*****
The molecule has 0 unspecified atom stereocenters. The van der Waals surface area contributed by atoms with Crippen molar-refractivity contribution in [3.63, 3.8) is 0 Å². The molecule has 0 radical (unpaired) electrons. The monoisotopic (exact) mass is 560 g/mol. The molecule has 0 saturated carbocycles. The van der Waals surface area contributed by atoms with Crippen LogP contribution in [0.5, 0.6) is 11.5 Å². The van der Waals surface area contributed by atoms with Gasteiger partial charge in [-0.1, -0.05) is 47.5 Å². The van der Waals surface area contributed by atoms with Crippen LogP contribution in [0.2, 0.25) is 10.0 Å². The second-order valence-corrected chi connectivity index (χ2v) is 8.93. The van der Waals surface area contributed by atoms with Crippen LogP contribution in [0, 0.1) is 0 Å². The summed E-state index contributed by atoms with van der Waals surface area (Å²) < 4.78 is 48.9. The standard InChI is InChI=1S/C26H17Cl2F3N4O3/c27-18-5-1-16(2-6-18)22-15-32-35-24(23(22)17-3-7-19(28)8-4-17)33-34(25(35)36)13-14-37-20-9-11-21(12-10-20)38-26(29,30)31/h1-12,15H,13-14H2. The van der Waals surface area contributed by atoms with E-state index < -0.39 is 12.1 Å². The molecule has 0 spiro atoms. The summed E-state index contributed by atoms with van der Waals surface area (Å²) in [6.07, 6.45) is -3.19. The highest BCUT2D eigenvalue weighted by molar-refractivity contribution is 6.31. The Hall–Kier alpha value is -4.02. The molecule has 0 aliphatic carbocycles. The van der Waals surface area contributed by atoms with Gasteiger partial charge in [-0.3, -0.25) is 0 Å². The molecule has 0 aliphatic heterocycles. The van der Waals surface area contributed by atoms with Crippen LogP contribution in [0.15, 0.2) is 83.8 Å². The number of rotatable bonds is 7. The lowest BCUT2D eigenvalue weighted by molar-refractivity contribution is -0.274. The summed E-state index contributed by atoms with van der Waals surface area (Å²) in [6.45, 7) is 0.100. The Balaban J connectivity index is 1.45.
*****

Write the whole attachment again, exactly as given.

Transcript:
The molecule has 0 unspecified atom stereocenters. The van der Waals surface area contributed by atoms with Crippen molar-refractivity contribution in [3.63, 3.8) is 0 Å². The molecule has 0 radical (unpaired) electrons. The monoisotopic (exact) mass is 560 g/mol. The molecule has 0 saturated carbocycles. The van der Waals surface area contributed by atoms with Crippen LogP contribution in [0.5, 0.6) is 11.5 Å². The van der Waals surface area contributed by atoms with Gasteiger partial charge in [-0.1, -0.05) is 47.5 Å². The van der Waals surface area contributed by atoms with Crippen LogP contribution in [0.2, 0.25) is 10.0 Å². The second-order valence-corrected chi connectivity index (χ2v) is 8.93. The van der Waals surface area contributed by atoms with Crippen LogP contribution in [0, 0.1) is 0 Å². The summed E-state index contributed by atoms with van der Waals surface area (Å²) < 4.78 is 48.9. The standard InChI is InChI=1S/C26H17Cl2F3N4O3/c27-18-5-1-16(2-6-18)22-15-32-35-24(23(22)17-3-7-19(28)8-4-17)33-34(25(35)36)13-14-37-20-9-11-21(12-10-20)38-26(29,30)31/h1-12,15H,13-14H2. The van der Waals surface area contributed by atoms with E-state index < -0.39 is 12.1 Å². The molecule has 0 spiro atoms. The summed E-state index contributed by atoms with van der Waals surface area (Å²) in [6.07, 6.45) is -3.19. The highest BCUT2D eigenvalue weighted by molar-refractivity contribution is 6.31. The Hall–Kier alpha value is -4.02. The molecule has 0 aliphatic carbocycles. The van der Waals surface area contributed by atoms with Gasteiger partial charge in [-0.3, -0.25) is 0 Å². The molecule has 0 aliphatic heterocycles. The van der Waals surface area contributed by atoms with Crippen LogP contribution in [0.15, 0.2) is 83.8 Å². The number of rotatable bonds is 7. The lowest BCUT2D eigenvalue weighted by molar-refractivity contribution is -0.274. The summed E-state index contributed by atoms with van der Waals surface area (Å²) in [6.45, 7) is 0.100. The Balaban J connectivity index is 1.45.